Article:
I would expect a RCN warship and possibly a MCDV into the harbour within 24 hours, depending on how much damage is done to Victoria and Esquimalt. However that just brings a few RHIB's to the game and maybe a hundred sailors to assist. The MCDV might be useful to survey the narrows to determine the viability of getting rescue ships into the harbour. all depending on whether a major bridge collapses or is in danger of such. Once Abbotsford is open, I see the RCAF playing a big role in moving supplies in.

We will all be thankfully that we live beside the US, because they will pull out all the stops to help us, with no delay.
 

daftandbarmy

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I suggested that a massive earthquake in the Greater Vancouver Region, would create enough chaos below the border to suck up the resources in Ft Lewis and Washington State. Likely the US would mobilize resources to our aid from the States outside the affected area with heavy equipment crossing the border within 3-4 days. I would expect them to have a great deal of helicopters into the area and operating SAR and supply within 24hrs and likley the focus would be to get Abbotsford airport up and operational again. My guess is that YVR and Boundary bay would both be a real mess and possibly flooded.
Within a week I would expect the US to have 1-2 amphibious ships in the harbour assisting in rescue and movement of people and supplies. About this time I would expect a smattering of CAF resources finally working their way through the mountains and slowly working their way west, depending on the level of damage there. They would have minimal equipment to bring to the effort sadly and a lot may get consumed just getting to the Lower Mainland.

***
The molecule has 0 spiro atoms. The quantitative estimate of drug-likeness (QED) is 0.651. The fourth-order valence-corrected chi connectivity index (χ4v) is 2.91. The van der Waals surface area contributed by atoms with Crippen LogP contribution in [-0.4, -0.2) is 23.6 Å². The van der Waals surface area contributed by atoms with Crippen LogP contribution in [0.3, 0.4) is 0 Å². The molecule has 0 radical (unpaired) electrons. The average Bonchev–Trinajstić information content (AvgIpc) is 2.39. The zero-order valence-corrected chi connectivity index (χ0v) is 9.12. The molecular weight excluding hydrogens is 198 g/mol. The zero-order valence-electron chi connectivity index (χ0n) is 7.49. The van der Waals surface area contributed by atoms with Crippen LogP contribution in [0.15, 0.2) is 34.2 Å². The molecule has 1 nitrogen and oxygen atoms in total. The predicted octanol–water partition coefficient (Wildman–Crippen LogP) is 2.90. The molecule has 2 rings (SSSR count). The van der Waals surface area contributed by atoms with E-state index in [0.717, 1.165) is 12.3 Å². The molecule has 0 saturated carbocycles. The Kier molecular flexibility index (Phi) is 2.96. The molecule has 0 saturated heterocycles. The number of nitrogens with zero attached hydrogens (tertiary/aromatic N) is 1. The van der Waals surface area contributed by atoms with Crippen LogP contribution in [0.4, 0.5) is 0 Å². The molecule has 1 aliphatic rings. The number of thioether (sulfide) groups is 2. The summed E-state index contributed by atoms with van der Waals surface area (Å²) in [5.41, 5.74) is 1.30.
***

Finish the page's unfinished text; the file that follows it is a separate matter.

I would expect a RCN warship and possibly a MCDV into the harbour within 24 hours, depending on how much damage is done to Victoria and Esquimalt. However that just brings a few RHIB's to the game and maybe a hundred sailors to assist. The MCDV might be useful to survey the narrows to determine the viability of getting rescue ships into the harbour. all depending on whether a major bridge collapses or is in danger of such. Once Abbotsford is open, I see the RCAF playing a big role in moving supplies in.

We will all be thankfully that we live beside the US, because they will pull out all the stops to help us, with no delay.

My personal emergency kit will include air marker panels and a case of whisky - with the universally acknowledged air indicator to attract passing helicopter pilots

I Love Hearts GIF by Dewar's
 

Halifax Tar

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I suggested that a massive earthquake in the Greater Vancouver Region, would create enough chaos below the border to suck up the resources in Ft Lewis and Washington State. Likely the US would mobilize resources to our aid from the States outside the affected area with heavy equipment crossing the border within 3-4 days. I would expect them to have a great deal of helicopters into the area and operating SAR and supply within 24hrs and likley the focus would be to get Abbotsford airport up and operational again. My guess is that YVR and Boundary bay would both be a real mess and possibly flooded.
Within a week I would expect the US to have 1-2 amphibious ships in the harbour assisting in rescue and movement of people and supplies. About this time I would expect a smattering of CAF resources finally working their way through the mountains and slowly working their way west, depending on the level of damage there. They would have minimal equipment to bring to the effort sadly and a lot may get consumed just getting to the Lower Mainland.